History

THE SITE

Cressing Temple is situated about three miles north of Witham on the main road to Braintree. The gently undulating landscape is typical of this part of Essex where the clay and gravel sub-soils are well drained. The farm stands where the Boulder Clay plateau begins to slope towards the deep valley cut by the river Brain which joins the river Backwater at Witham.

aerial view of cressing temple

Throughout history, central north Essex has been an area of considerable agricultural potential and easy communication, which has led to a relatively high rural population. Many of the farms in the area are of great age as can be seen from their buildings, and many others where old buildings do not survive can be traced back many centuries in historical records.

Cressing can claim to be both typical and something very special. With its gentle contours, trees and moats, and buildings made of the traditional materials produced by these clay lands – timber, red brick and peg tiles, and thatch, the site has an atmosphere of underlying permanence, whilst acknowledging the gradual changes that 1000 years of occupation have wrought.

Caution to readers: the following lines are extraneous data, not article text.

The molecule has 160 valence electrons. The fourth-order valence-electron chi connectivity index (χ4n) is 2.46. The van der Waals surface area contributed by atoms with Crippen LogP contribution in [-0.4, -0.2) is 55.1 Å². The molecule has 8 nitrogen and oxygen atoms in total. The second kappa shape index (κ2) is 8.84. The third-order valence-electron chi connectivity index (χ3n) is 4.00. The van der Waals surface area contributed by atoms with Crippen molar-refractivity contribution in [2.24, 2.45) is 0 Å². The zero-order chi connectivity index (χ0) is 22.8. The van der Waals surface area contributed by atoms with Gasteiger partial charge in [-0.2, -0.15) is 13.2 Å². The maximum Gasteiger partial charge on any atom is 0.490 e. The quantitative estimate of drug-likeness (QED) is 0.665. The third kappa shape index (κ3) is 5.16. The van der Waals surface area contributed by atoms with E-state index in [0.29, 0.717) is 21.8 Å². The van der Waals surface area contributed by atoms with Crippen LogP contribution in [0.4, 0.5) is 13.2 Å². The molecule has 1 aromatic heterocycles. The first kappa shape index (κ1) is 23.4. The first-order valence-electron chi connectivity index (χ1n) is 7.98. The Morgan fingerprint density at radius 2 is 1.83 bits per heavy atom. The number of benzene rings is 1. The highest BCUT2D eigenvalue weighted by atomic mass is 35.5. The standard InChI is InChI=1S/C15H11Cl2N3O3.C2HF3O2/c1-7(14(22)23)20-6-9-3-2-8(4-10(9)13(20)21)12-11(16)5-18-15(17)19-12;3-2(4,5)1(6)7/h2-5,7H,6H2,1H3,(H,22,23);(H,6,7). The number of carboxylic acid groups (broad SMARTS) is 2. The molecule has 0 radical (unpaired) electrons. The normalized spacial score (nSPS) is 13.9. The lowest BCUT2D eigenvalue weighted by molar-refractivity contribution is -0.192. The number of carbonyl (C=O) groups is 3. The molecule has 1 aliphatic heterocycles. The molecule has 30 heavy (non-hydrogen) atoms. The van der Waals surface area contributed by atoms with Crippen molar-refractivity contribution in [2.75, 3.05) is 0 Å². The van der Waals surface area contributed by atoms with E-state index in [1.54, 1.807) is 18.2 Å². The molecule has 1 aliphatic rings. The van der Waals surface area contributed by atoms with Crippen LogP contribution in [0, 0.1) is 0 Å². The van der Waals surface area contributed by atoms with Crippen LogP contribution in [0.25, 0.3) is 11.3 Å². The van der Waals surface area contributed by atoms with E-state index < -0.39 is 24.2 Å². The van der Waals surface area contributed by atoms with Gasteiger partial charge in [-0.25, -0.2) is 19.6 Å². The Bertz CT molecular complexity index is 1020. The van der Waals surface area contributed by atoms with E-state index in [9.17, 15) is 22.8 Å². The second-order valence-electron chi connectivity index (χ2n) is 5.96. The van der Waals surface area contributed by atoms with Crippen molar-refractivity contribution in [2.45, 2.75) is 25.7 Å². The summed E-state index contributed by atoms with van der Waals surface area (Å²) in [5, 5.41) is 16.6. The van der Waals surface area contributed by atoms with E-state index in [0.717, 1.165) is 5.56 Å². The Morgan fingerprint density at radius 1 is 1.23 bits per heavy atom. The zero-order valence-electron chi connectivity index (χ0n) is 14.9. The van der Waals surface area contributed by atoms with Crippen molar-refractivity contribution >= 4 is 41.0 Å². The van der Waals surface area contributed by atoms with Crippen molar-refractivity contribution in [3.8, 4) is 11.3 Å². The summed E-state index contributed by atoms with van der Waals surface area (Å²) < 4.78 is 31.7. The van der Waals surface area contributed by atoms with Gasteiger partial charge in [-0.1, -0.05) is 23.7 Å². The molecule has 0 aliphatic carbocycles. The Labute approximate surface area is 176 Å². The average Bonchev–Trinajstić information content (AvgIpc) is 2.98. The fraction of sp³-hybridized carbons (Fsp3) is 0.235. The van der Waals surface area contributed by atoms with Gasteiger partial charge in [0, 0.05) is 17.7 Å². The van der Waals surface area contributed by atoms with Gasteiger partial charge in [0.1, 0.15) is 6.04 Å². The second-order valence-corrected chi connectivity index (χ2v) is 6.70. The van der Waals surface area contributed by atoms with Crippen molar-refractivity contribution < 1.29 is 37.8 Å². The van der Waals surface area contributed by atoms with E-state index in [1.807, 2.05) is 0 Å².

Add to this the historical associations with the military orders of the Templars and the Hospitallers, the survival of their great barns and also of the Tudor walled garden, and the unique character of the site becomes clear. The barns are the best preserved examples of their age, the timber-framed equivalents of the massive stone barn at Great Coxwell in Oxfordshire and the brick barn at Ter Doest in Belgium, both built by the Cistercians. For 800 years their huge roofs have dominated the site.

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The walled garden once adjoined a mansion built by the Smith family in the 16th century and demolished a little over 100 years later.

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